Originally published at PennLive on August 29, 2016.
When I first heard state Sen. Scott Wagner, R-York, speak, I joked he’s one cheesy red “Make Pennsylvania Great Again” hat away from becoming a complete cartoon.
Flash-forward to his outright embrace of Donald Trump this summer, and it’s no longer funny.
While others backed away from the GOP nominee in the face of increasingly unstable behavior, Wagner doubled-down, proclaiming “Trump is similar in many ways to me.” I couldn’t agree more.
Yes, they’re both brash, businessmen who barreled their way into politics, shocking pundits. But it goes far deeper.
Like Trump, Wagner throws his money around. They’re both thin-skinned, temperamentally unfit and prone to big, brazen talk. When their words rub rational people the wrong way, protectors “explain” what they “really” mean.
Wagner mused about Trump, “Does he think sometimes before he says something? No, but I mean it’s sort of his nature. That’s my nature.”
However, the Trump/Wagner way is dangerously divisive. Their nature puts facts aside while berating and belittling anyone in their path.
Upon endorsing, Wagner already had a full year to take in Trump’s misogyny, race-baiting, minority-bashing, dismissing POW sacrifice and ridiculing the disabled.
In the face of all this, Wagner still saw fit to come out full-force.
While many mainstream Republicans skipped the Republican Nationa Convention – including home-state Gov. John Kasich – Wagner took the Trumpian step of commissioning a private jet one state away to Cleveland to sit in Trump’s private family box.
After huddling with Trump’s team, he asked for 20,000 lawn signs to litter throughout Pennsylvania.
Recently, Wagner had the chance to ratchet back his support. When asked point-blank if anything could cause him to walk away, Wagner didn’t blink.
Even after Trump feuded with families of fallen soldiers, implored Russia to spy on American citizens and suggested sexual harassment victims should simply quit their job, Wagner left no wiggle room.
He declared, “I’ll start my car and leave the garage door down in my house before I do that. I’ll eat rat poison first. I’m not voting for Hillary.”
While Wagner’s violent hyperbole only extended to himself, a few days later, Trump openly pondered assassination – suggesting “Second Amendment People” can stop Clinton.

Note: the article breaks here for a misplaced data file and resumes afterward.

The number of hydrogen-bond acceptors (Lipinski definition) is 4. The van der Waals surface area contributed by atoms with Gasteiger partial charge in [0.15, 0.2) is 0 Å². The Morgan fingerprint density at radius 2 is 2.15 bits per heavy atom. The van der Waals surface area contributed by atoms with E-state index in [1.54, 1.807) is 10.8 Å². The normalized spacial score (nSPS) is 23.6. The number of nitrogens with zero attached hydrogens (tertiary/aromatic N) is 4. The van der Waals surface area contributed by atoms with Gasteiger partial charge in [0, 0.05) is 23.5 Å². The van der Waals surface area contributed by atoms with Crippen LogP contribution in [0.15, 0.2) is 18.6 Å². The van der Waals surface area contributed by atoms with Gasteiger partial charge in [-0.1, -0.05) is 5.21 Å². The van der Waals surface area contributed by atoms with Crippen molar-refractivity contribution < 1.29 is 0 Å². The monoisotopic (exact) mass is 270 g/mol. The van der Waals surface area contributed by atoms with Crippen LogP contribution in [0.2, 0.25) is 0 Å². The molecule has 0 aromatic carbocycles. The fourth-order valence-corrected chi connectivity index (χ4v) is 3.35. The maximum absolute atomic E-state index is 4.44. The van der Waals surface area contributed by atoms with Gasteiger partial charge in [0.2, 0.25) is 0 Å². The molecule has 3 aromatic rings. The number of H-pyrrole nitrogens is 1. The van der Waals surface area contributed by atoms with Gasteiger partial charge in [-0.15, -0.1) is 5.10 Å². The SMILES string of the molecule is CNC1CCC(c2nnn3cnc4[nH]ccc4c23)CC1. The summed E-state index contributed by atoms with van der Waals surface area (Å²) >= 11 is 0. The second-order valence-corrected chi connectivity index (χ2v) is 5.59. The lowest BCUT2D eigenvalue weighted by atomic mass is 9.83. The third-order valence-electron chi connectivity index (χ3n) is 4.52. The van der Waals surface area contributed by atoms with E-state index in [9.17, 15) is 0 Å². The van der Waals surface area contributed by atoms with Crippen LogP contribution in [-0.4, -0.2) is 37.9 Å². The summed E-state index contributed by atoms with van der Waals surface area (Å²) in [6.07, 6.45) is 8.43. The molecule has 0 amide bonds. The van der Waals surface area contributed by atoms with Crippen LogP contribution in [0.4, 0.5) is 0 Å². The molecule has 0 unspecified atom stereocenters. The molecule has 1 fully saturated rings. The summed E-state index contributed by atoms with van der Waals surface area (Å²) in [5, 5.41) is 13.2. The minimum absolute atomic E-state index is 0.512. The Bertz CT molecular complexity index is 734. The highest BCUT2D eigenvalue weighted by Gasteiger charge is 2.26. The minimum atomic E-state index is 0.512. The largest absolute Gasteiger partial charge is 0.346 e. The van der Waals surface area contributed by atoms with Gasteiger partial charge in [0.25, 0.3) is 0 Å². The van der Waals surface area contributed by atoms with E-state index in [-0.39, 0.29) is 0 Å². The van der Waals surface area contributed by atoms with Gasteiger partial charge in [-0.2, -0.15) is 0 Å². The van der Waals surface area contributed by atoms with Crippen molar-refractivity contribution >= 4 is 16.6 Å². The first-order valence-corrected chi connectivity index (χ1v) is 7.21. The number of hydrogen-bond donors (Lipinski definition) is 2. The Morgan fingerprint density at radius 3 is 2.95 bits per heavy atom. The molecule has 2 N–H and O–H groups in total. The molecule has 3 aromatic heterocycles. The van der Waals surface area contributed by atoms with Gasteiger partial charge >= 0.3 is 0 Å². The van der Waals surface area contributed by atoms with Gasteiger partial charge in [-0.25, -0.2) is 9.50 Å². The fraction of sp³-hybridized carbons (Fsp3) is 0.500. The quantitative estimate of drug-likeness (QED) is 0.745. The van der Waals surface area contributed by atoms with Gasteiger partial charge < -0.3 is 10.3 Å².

Still, Wagner serves as Trump’s apologist, calling him “unpolished.”
Apparently, he’s fine inciting violence and playing to humanity’s worst elements. It brings to mind how, after winning his first election, Wagner threatened “I’ll be sitting in the back room with a baseball bat” when the legislative session starts in Harrisburg.
Clearly, he recognizes a kindred spirit in Trump, who tells dissenters “I’ll beat the crap out of you” or “I’d like to punch you in the face.”
Just like Trump, Wagner relishes suing people, especially those without the means to fight back. Like when his trash hauling company – Penn Waste – sued an 84-year old woman over unpaid bills for services she didn’t use. She rightfully called Wagner “a bully.”
Wagner’s made the calculated decision to proudly brand himself a Pennsylvania-version of Trump – an outsider who made big bucks and will bring a fresh voice.
But they’re both simply part of the same, stale group of elites pitting people against each other for their own gain.
While Trump continues alienating large swaths of America with every rotten utterance, the more Wagner talks, the more he exposes who he truly stands for: himself.
Wagner’s the consummate example of an “outsider” who grasps the rings of power the second he scales the wall.
Though purporting to be a good businessman, Wagner continues throwing good money after bad backing Trump. He doesn’t know when to cut an awful investment.
As recently as Aug. 12, Wagner blasted an email re-iterating his support – days after Trump ignorantly claimed President Obama created ISIS (while in the Illinois State Senate). And, according to a Bloomberg poll, 83% remain bothered by Trump mocking the disabled, months after the incident transpired.
Hundreds of Republicans are finally standing up to say they can’t support Trump due to obvious flaws – recklessness , increasingly unpredictable statements and his lack of basic knowledge. Then again, even those abandoning at this late stage might still be tarnished by the stink.
But don’t take my word for it.
Republican consultant Matt Mackowiak spoke of the “devil’s bargain you make with Trump if you want to be on his team. You have to absolutely tie yourself to him.”
To be clear, Wagner is tethered to Trump forevermore, especially as he continues pushing his chips to the middle of the failed casino mogul’s table.
“I believe Donald Trump is gonna win Pennsylvania and the people of Pennsylvania are gonna come out of the woodwork because they’re fed up, sick and tired,” pronounced Wagner.
However, long after this campaign season is over, anyone with a conscience will be sick and tired of those who aided, abetted and defended Trump.
In years to come, Pennsylvanians will come out of the woodwork to show out-of-touch opportunists like Wagner that he doesn’t represent their values.
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